FOCUS ON AIR QUALITY
Air quality issues ranked high in the environmental chapter of the State Comptroller Report for 1992. In Israel, as elsewhere in the world, rapid technological development, rises in standards of living and increased population and density have brought in their wake increased pollutant emissions from both stationary and mobile sources.
Most sources of air pollution in Israel, namely energy production, transportation and industry, are concentrated near densely populated areas, especially along the coastal zone. Upon the establishment of the Ministry of the Environment in December 1988, most of the legal authority for air quality was concentrated within its framework. Yet several aspects of air quality management remain under the responsibility of other ministries. The Ministry of Energy and Infrastructure is in charge of the import and production of crude and refined oils and of fuel marketing. The Ministry of Transport supplies consultancy services, data collection and forecasting through its Meteorological Service, and is responsible for legislation, supervision and enforcement of transport regulations on vehicular emissions through its Vehicle Division. The Ministry of Health, through its District Health Bureaus, is also involvedespecially in the enforcement of regulations within the framework of the Public Health Ordinance.
Following is a brief outline of the State Comptroller’s major findings. Several of the issues will be discussed in further detail in the ensuing paragraphs.
Air Quality Monitoring
Availability of accurate data on air quality is a prerequisite for the formulation of a comprehensive national air quality management program. In Israel, however, monitoring stations are not evenly- distributed geographically, but are limited to the environs of power plants and major industrial areas. Under unfavorable meteorological and topographical conditions, the pollutants may be transported from one region to anotheradversely affecting outlying areas.
The State Comptroller claims: "In some areas, in which industrial plants abound, monitoring has not been undertaken altogether or was undertaken solely as a result of a severe air pollution episode. For example, in the Tel Aviv and Central Districts, no monitoring network exists except for the network surrounding the Reading power plant; in the Southern District of the ministry, monitoring is only undertaken in the Ashdod-Ashkelon area, while in the Beer-Sheva region, where heavy industry and chemical industries are concentrated, no monitoring system exists. Monitoring of vehicular pollutants in city centers and in densely populated areas is not undertaken continuously, but rather sporadically, by means of a number of permanent stations and a few mobile stations. Under these circumstances, the Ministry of the Environment does not have comprehensive data on air quality in all parts of the country. The Ministry of the Environment should examine the need for a nationwide monitoring system which will ensure measurements of air quality in the different areas of the country."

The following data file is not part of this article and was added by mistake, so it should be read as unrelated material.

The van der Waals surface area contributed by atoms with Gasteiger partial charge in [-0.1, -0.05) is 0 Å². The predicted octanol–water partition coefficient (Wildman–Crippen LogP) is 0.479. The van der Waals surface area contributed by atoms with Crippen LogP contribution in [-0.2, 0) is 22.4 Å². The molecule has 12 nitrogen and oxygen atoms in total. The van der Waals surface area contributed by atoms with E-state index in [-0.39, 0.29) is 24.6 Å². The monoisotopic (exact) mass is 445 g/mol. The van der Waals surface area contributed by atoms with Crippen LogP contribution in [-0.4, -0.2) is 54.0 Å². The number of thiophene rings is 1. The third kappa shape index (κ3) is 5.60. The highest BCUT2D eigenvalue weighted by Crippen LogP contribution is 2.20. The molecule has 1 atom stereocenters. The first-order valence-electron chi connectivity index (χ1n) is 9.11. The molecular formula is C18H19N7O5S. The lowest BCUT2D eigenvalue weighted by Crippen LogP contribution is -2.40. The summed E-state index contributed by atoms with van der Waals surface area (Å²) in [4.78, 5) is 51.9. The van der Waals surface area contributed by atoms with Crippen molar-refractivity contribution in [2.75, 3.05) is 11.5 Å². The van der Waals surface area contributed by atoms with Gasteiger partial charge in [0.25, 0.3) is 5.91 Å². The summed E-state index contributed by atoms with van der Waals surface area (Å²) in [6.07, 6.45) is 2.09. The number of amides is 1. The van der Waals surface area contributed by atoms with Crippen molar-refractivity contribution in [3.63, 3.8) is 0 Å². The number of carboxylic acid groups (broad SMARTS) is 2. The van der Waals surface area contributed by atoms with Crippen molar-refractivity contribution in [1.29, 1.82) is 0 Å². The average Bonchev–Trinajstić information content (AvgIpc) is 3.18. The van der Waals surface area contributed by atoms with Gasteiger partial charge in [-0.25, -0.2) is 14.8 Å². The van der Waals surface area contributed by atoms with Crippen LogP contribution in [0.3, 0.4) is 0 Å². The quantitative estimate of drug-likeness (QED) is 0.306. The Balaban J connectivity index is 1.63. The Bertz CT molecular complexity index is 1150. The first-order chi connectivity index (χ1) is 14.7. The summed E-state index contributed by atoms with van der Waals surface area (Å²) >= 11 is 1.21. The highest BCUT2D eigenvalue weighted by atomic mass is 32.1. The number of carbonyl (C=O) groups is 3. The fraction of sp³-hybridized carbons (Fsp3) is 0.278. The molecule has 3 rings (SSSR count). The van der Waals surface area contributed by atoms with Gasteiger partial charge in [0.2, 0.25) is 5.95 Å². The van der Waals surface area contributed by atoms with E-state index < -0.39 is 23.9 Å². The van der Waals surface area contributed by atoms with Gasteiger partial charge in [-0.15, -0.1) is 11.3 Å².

In the past, funding for monitoring stations has originated in sources outside the ministry. Provision for a monitoring system in Hadera and Ashkelon was incorporated within the framework of the government decision to establish these power plants; citizen pressure led to the allocation of a monitoring network by the energy sector in Haifa and Ashdod; and the chemical and heavy industries themselves allocated the funds for Israel’s most recent monitoring network, soon to become operational, in the Ramat Hovav area in the south of the country.
While the critical problems of the 1970s and 1980s revolved around sulfur dioxide pollution in the environs of power plants, today’s air quality is largely impacted by the dramatic increase in motor vehicles, a fourfold increase over the past two decades. Vehicular air pollution may be divided into two types: nitrogen oxides (NOx) and volatile organic compounds (VOC) in the vicinity of major traffic arteries and intersections and photochemical smog in areas which may be dozens of kilometers away from vehicular pollution sources. This new reality requires the expansion of Israel’s monitoring system, both in the Tel Aviv metropolitan area and in the center of the country. Moreover, a national control center for data storage and analysis is sorely needed, for education and information purposes and for the development of long-term strategies for pollution prevention. This year, for the first time, the Ministry of the Environment has requested an allocation of several million shekels to cover the establishment of a nationwide monitoring system and a national data storage and analysis center.
Air Pollutant Emissions
In 1988, the Ministry of the Environment, at the request of the Central Bureau of Statistics (CBS), prepared a national estimate of quantities of air pollutants emitted into the atmosphere as a result of fuel combustion. These data have been included in the Statistical Abstract of the CBS ever since.
Following are the annual quantities of the pollutants emitted into the air in 1991, in comparison to 1980:
Pollutant Quantities emitted (tons) 1980 1991 sulfur oxides 308,000 264,000 carbon monoxide 284,000 523,000 nitrogen oxides 79,000 154,000 hydrocarbons 34,000 64,000 dust particles 26,000 27,000 lead 400 300
The data show a clear decrease in sulfur oxide emissions between 1980 and 1991, largely as a result of the partial shift in electricity generation from high sulfur residual oil to relatively low-sulfur coal, and from the general reduction in the heavy sulfur content of the heavy residual oil from 3.5% in 1980 to 2.5% in 1991. The decrease in the quantity of lead emitted to the air is due to the adoption of a maximum permissible level of lead content in gasoline of 0.15 grams/liter, down from 42 grams/liter. The significant increases in the emission of other pollutants are directly attributed to increased gasoline and diesel consumption. A rise in the quantity of lead emitted to the air in 1990, in comparison to 1989, is also a result of the increased number of vehicles on Israel’s roads.